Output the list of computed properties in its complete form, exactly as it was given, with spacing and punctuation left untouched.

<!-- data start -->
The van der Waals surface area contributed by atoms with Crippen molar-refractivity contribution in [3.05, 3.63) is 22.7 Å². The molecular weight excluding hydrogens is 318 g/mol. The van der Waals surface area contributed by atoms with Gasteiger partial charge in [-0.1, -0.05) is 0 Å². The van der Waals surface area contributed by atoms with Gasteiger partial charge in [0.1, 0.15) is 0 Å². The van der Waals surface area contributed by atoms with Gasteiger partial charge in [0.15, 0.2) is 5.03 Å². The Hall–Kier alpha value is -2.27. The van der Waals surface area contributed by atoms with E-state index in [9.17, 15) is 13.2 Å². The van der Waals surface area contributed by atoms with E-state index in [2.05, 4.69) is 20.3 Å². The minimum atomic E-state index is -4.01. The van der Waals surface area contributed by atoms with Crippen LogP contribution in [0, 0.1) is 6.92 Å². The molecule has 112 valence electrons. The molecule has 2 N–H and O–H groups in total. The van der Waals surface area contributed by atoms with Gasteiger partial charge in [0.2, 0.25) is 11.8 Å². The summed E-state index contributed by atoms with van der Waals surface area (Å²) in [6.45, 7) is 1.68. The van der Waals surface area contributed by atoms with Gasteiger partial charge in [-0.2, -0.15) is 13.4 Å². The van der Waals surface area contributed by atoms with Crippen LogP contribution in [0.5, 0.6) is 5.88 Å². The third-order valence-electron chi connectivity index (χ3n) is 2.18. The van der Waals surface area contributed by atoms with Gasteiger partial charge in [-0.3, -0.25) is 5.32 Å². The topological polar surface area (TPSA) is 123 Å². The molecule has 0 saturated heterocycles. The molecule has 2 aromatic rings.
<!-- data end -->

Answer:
The van der Waals surface area contributed by atoms with Crippen molar-refractivity contribution in [3.05, 3.63) is 22.7 Å². The molecular weight excluding hydrogens is 318 g/mol. The van der Waals surface area contributed by atoms with Gasteiger partial charge in [-0.1, -0.05) is 0 Å². The van der Waals surface area contributed by atoms with Gasteiger partial charge in [0.1, 0.15) is 0 Å². The van der Waals surface area contributed by atoms with Gasteiger partial charge in [0.15, 0.2) is 5.03 Å². The Hall–Kier alpha value is -2.27. The van der Waals surface area contributed by atoms with E-state index in [9.17, 15) is 13.2 Å². The van der Waals surface area contributed by atoms with E-state index in [2.05, 4.69) is 20.3 Å². The minimum atomic E-state index is -4.01. The van der Waals surface area contributed by atoms with Crippen LogP contribution in [0, 0.1) is 6.92 Å². The molecule has 112 valence electrons. The molecule has 2 N–H and O–H groups in total. The van der Waals surface area contributed by atoms with Gasteiger partial charge in [0.2, 0.25) is 11.8 Å². The summed E-state index contributed by atoms with van der Waals surface area (Å²) in [6.45, 7) is 1.68. The van der Waals surface area contributed by atoms with Gasteiger partial charge in [-0.2, -0.15) is 13.4 Å². The van der Waals surface area contributed by atoms with Crippen LogP contribution in [0.5, 0.6) is 5.88 Å². The third-order valence-electron chi connectivity index (χ3n) is 2.18. The van der Waals surface area contributed by atoms with Gasteiger partial charge in [-0.3, -0.25) is 5.32 Å². The topological polar surface area (TPSA) is 123 Å². The molecule has 0 saturated heterocycles. The molecule has 2 aromatic rings.